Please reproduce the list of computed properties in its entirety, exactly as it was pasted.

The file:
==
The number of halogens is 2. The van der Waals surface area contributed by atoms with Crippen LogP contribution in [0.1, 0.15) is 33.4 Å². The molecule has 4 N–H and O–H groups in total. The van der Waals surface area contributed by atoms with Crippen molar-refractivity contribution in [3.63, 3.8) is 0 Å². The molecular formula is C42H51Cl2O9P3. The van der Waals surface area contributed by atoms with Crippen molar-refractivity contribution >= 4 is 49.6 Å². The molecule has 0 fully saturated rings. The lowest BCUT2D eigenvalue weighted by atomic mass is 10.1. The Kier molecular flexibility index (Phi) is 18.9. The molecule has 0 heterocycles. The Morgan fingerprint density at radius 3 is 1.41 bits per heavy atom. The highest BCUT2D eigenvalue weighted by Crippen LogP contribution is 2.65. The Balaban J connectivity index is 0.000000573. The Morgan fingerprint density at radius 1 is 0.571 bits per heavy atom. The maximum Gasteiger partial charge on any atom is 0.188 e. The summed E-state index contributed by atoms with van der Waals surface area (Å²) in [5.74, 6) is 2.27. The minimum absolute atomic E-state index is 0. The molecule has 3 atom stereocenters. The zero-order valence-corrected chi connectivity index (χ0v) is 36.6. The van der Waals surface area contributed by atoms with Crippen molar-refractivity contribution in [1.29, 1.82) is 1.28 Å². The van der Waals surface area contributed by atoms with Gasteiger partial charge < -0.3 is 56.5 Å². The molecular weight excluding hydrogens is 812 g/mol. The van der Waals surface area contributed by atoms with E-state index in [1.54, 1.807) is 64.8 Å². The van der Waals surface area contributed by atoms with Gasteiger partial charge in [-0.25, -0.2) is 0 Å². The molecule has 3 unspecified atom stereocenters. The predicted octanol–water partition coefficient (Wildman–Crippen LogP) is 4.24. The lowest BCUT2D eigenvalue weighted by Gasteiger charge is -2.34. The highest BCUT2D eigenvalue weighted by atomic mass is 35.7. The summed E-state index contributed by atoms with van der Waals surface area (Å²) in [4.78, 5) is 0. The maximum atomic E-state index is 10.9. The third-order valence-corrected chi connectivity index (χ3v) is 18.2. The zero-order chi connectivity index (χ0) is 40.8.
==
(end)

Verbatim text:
The number of halogens is 2. The van der Waals surface area contributed by atoms with Crippen LogP contribution in [0.1, 0.15) is 33.4 Å². The molecule has 4 N–H and O–H groups in total. The van der Waals surface area contributed by atoms with Crippen molar-refractivity contribution in [3.63, 3.8) is 0 Å². The molecular formula is C42H51Cl2O9P3. The van der Waals surface area contributed by atoms with Crippen molar-refractivity contribution >= 4 is 49.6 Å². The molecule has 0 fully saturated rings. The lowest BCUT2D eigenvalue weighted by atomic mass is 10.1. The Kier molecular flexibility index (Phi) is 18.9. The molecule has 0 heterocycles. The Morgan fingerprint density at radius 3 is 1.41 bits per heavy atom. The highest BCUT2D eigenvalue weighted by Crippen LogP contribution is 2.65. The Balaban J connectivity index is 0.000000573. The Morgan fingerprint density at radius 1 is 0.571 bits per heavy atom. The maximum Gasteiger partial charge on any atom is 0.188 e. The summed E-state index contributed by atoms with van der Waals surface area (Å²) in [5.74, 6) is 2.27. The minimum absolute atomic E-state index is 0. The molecule has 3 atom stereocenters. The zero-order valence-corrected chi connectivity index (χ0v) is 36.6. The van der Waals surface area contributed by atoms with Crippen molar-refractivity contribution in [1.29, 1.82) is 1.28 Å². The van der Waals surface area contributed by atoms with Gasteiger partial charge < -0.3 is 56.5 Å². The molecular weight excluding hydrogens is 812 g/mol. The van der Waals surface area contributed by atoms with E-state index in [1.54, 1.807) is 64.8 Å². The van der Waals surface area contributed by atoms with Gasteiger partial charge in [-0.25, -0.2) is 0 Å². The molecule has 3 unspecified atom stereocenters. The predicted octanol–water partition coefficient (Wildman–Crippen LogP) is 4.24. The lowest BCUT2D eigenvalue weighted by Gasteiger charge is -2.34. The highest BCUT2D eigenvalue weighted by atomic mass is 35.7. The summed E-state index contributed by atoms with van der Waals surface area (Å²) in [4.78, 5) is 0. The maximum atomic E-state index is 10.9. The third-order valence-corrected chi connectivity index (χ3v) is 18.2. The zero-order chi connectivity index (χ0) is 40.8.